Leah Modigliani: Washington D.C., 1939; Basel, 1957; Paris, 1958; Berkeley, 1969; Chicago, 1969; London, 1969 is a solo exhibition of works by Leah Modigliani reflecting on themes of history, protest and power narrated through a feminist lens. Embedded within a discourse of representation, Modigliani challenges the ways in which political resistance has been disseminated and archived in popular culture. By reconstituting and reimaging moments of activism on white platforms inside the gallery, the artist is both commemorating these moments in history as well as exemplifying a material method for protest. Inevitably, the works also distort the events they make reference to, sometimes reducing them to the level of the commodity, to an easily acquired and consumed surrogate for political action, or into a staged performance-turned sculpture that remains frozen in time and place. However, in each instance, Modigliani has created a restorative gesture to critique the power of the photographic image, the document or the memory of history whose political efficacy remains an open question.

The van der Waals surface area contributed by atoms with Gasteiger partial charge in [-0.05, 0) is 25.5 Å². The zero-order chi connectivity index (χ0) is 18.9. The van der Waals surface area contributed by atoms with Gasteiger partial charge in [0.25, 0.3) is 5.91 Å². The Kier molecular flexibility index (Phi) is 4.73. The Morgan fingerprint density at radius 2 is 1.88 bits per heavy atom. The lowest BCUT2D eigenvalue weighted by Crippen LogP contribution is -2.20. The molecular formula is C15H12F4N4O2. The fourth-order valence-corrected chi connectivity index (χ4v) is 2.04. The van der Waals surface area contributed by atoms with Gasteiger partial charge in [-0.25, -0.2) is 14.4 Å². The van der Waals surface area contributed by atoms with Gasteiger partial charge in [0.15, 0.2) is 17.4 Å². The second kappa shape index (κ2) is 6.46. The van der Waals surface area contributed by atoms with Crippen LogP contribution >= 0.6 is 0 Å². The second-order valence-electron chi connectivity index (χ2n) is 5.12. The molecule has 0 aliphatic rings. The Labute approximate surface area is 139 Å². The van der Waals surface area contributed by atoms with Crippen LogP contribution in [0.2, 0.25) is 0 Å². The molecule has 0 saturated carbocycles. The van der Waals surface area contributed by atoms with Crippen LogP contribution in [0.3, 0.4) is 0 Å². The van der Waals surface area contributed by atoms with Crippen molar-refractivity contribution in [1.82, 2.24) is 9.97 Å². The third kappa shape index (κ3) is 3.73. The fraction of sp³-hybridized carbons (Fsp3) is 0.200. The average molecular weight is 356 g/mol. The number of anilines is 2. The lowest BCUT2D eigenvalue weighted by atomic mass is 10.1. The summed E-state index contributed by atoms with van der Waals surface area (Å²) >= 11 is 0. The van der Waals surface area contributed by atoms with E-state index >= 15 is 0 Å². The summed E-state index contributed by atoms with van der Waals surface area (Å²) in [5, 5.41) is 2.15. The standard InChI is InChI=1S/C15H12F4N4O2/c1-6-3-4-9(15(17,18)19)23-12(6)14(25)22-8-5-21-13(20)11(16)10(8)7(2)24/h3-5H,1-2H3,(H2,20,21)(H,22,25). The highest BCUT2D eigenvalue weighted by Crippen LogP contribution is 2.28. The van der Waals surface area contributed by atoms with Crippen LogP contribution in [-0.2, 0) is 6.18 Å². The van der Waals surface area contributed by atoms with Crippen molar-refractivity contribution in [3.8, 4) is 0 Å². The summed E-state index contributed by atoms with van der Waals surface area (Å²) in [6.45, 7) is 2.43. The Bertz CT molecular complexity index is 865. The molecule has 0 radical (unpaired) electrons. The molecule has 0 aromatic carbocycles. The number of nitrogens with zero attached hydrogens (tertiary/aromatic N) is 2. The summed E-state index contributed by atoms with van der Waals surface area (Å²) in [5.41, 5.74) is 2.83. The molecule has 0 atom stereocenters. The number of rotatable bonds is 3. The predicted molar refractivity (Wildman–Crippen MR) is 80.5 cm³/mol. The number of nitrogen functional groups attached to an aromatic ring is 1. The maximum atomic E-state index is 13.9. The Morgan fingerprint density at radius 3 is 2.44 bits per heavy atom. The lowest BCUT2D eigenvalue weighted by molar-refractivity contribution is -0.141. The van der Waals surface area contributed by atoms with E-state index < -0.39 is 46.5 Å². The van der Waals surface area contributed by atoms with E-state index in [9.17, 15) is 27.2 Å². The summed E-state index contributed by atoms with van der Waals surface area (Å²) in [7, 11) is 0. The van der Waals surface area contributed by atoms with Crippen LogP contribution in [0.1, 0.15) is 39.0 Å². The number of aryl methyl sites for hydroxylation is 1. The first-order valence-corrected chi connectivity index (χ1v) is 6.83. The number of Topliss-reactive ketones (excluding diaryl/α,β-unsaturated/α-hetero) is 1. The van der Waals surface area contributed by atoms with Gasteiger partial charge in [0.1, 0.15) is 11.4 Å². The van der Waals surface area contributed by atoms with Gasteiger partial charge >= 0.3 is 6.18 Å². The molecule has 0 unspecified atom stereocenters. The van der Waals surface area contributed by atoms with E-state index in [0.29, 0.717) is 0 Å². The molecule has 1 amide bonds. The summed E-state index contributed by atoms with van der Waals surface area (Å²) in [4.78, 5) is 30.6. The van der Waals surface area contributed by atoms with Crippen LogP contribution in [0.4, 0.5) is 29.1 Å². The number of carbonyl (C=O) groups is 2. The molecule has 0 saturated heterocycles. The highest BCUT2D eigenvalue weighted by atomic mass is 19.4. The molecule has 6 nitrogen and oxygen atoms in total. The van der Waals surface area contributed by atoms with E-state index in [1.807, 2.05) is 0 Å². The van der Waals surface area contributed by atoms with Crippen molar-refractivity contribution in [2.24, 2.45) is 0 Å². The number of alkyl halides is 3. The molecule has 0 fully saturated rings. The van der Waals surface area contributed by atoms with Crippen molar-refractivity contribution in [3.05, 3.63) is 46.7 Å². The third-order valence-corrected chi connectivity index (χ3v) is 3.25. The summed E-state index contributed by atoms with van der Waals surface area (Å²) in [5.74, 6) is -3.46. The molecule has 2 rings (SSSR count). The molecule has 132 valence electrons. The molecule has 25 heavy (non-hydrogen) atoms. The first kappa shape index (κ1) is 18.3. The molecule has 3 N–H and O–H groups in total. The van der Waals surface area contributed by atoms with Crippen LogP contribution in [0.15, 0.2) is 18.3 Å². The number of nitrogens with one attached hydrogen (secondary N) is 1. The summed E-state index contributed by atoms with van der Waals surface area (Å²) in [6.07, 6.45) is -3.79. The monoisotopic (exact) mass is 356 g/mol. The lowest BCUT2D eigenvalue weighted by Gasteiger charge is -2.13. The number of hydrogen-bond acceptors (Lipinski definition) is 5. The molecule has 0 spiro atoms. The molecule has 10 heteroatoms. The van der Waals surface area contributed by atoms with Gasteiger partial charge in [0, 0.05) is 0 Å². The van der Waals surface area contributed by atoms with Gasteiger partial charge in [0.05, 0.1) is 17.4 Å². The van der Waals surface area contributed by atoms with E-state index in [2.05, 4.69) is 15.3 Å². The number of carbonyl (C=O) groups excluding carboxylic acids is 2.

Organized and circulated by the Confederation Centre Art Gallery, Charlottetown, PEI